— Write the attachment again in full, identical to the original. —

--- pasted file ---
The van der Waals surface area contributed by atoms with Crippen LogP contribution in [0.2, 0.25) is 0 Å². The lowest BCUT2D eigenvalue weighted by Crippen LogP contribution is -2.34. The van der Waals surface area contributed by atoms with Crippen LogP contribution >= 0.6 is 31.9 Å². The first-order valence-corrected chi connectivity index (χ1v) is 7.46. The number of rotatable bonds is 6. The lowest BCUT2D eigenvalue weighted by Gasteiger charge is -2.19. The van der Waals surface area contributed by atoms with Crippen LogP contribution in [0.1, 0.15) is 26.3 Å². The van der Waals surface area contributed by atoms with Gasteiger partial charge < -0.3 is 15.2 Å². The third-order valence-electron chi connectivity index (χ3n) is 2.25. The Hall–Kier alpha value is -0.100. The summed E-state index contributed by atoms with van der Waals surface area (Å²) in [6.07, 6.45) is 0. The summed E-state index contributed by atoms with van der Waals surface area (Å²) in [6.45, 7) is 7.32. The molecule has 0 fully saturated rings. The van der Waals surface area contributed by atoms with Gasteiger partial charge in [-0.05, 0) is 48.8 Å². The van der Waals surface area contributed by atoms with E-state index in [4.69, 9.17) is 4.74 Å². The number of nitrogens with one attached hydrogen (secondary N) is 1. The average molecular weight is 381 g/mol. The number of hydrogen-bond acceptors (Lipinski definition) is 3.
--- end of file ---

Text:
The van der Waals surface area contributed by atoms with Crippen LogP contribution in [0.2, 0.25) is 0 Å². The lowest BCUT2D eigenvalue weighted by Crippen LogP contribution is -2.34. The van der Waals surface area contributed by atoms with Crippen LogP contribution >= 0.6 is 31.9 Å². The first-order valence-corrected chi connectivity index (χ1v) is 7.46. The number of rotatable bonds is 6. The lowest BCUT2D eigenvalue weighted by Gasteiger charge is -2.19. The van der Waals surface area contributed by atoms with Crippen LogP contribution in [0.1, 0.15) is 26.3 Å². The van der Waals surface area contributed by atoms with Gasteiger partial charge < -0.3 is 15.2 Å². The third-order valence-electron chi connectivity index (χ3n) is 2.25. The Hall–Kier alpha value is -0.100. The summed E-state index contributed by atoms with van der Waals surface area (Å²) in [6.07, 6.45) is 0. The summed E-state index contributed by atoms with van der Waals surface area (Å²) in [6.45, 7) is 7.32. The molecule has 0 fully saturated rings. The van der Waals surface area contributed by atoms with Gasteiger partial charge in [-0.05, 0) is 48.8 Å². The van der Waals surface area contributed by atoms with E-state index in [4.69, 9.17) is 4.74 Å². The number of nitrogens with one attached hydrogen (secondary N) is 1. The average molecular weight is 381 g/mol. The number of hydrogen-bond acceptors (Lipinski definition) is 3.